The honest and uncomfortable truth: LCC and its leadership is going to be judged publicly in court.
You have to wonder if Synod’s lack of action in responding to the CEF/DIL crisis is going to be an aggravating factor. For depositors who have taken a major financial loss and feel ignored or marginalized by the church feel like they have nothing to lose – even in the face of lawyers fees. They’ve already taken a loss, and now it’s time for others to pay. That’s called vengeance, and it’s not good because it really belongs to God, but it’s what LCC has fostered in many of its own people. Synod and District are going to be in a kind of legal lock-down. If you’re hoping for a frank and open discussion with a Synod or District leader, keep right on hoping. Synod administrations are going to be tight-lipped and say nothing that might jeopardize the larger action they’re facing. The ripples are endless.
The Statement of Claim makes the case that ABC District “was contrary to the purposes of the ABC District Church Extension Program, which was to provide mortgage financing for congregations to build churches and schools in which to carry out the ministry of the Lutheran Faith.” The argument continues that “LCC and/or LCCFM were aware of, or ought to have been aware of, and approved the ABC District’s decision to utilize CEF Trust monies for the purpose of developing the POP Village Lands.”
I hope Synod has good constitutional lawyers because it looks like the Representative Action’s lawyer has a rock solid grip on LCC’s constitution. The statement of claim is aiming part of the case at how Synod operates. If LCC and ABC District governance are scrutinized – which they will be – it could be embarrassing. It’s already embarrassing, so does more matter? We shouldn’t expect it, but nor should we be surprised to see skeletons dancing out of LCC’s many closets.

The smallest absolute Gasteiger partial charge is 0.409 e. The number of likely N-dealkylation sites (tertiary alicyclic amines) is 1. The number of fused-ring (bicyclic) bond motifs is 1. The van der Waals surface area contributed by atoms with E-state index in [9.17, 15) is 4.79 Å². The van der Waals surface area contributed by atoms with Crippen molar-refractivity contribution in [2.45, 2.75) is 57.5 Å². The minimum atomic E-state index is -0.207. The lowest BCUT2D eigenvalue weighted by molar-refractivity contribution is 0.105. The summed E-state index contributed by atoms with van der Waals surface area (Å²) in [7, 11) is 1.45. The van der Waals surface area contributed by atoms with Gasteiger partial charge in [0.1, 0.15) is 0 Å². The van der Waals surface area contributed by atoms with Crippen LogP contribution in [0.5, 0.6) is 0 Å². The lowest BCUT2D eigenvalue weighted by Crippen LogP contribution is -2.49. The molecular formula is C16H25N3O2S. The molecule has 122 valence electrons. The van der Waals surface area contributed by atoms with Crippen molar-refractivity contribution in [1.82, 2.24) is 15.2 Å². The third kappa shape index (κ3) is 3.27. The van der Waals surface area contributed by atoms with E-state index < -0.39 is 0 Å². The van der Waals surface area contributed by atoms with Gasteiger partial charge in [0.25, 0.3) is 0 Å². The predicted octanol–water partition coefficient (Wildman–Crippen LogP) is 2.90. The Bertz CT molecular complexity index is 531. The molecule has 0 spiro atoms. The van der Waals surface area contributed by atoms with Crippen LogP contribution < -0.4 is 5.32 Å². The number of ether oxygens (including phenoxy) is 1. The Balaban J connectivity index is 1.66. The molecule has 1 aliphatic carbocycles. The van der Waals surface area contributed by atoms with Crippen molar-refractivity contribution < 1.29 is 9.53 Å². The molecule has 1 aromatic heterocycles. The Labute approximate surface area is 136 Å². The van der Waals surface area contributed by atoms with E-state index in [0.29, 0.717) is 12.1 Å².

The stay of proceedings
is lifted is still on. Lutherans are preparing to sue Lutherans. The honest and uncomfortable truth for LCC is that our leadership is going to be judged publicly by a court. It’s shameful and embarrassing. Depositors are out-of-pocket because something went wrong. For whatever reason, LCC will scarcely acknowledge what everyone else can see. The time for apologies or leadership or action on Synod’s part has passed. As the saying goes, the court will open closed mouths. Regardless of the outcome, we aren’t going to like what we see. I mean, we’re already watching a lawsuit unfold within the church. It’s a too late to avert our eyes now.
If you’re not feeling crushing shame about the state of LCC, please, please, please go to the window and leave it open for a few days.
This is just the start. Thank goodness it’s Friday.
Andreas Schwabe is editor and publisher of SolaGratia.ca, and an Edmonton-based multimedia & communication strategist and producer. His focus for SolaGratia is on administration, governance, and issues of faith. For clients, he writes or produces just about anything.